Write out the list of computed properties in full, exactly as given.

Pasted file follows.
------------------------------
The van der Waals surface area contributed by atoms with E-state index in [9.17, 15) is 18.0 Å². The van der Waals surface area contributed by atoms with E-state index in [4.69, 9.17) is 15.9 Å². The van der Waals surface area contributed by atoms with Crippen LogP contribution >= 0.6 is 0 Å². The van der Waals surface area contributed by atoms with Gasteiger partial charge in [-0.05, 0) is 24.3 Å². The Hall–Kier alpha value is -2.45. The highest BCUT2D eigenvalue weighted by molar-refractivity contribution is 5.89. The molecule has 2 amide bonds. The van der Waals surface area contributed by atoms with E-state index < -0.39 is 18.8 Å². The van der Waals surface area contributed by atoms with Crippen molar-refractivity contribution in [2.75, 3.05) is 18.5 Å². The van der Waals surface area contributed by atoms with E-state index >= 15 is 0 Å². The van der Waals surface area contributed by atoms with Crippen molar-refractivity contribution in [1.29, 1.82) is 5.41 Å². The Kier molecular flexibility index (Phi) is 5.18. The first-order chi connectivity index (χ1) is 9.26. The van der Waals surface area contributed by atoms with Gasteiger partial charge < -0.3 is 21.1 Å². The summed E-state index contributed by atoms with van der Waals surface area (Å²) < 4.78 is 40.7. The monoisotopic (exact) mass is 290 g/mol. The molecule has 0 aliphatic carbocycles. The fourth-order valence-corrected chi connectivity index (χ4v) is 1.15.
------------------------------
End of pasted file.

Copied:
The van der Waals surface area contributed by atoms with E-state index in [9.17, 15) is 18.0 Å². The van der Waals surface area contributed by atoms with E-state index in [4.69, 9.17) is 15.9 Å². The van der Waals surface area contributed by atoms with Crippen LogP contribution >= 0.6 is 0 Å². The van der Waals surface area contributed by atoms with Gasteiger partial charge in [-0.05, 0) is 24.3 Å². The Hall–Kier alpha value is -2.45. The highest BCUT2D eigenvalue weighted by molar-refractivity contribution is 5.89. The molecule has 2 amide bonds. The van der Waals surface area contributed by atoms with E-state index < -0.39 is 18.8 Å². The van der Waals surface area contributed by atoms with Crippen molar-refractivity contribution in [2.75, 3.05) is 18.5 Å². The van der Waals surface area contributed by atoms with E-state index >= 15 is 0 Å². The van der Waals surface area contributed by atoms with Crippen molar-refractivity contribution in [1.29, 1.82) is 5.41 Å². The Kier molecular flexibility index (Phi) is 5.18. The first-order chi connectivity index (χ1) is 9.26. The van der Waals surface area contributed by atoms with Gasteiger partial charge < -0.3 is 21.1 Å². The summed E-state index contributed by atoms with van der Waals surface area (Å²) < 4.78 is 40.7. The monoisotopic (exact) mass is 290 g/mol. The molecule has 0 aliphatic carbocycles. The fourth-order valence-corrected chi connectivity index (χ4v) is 1.15.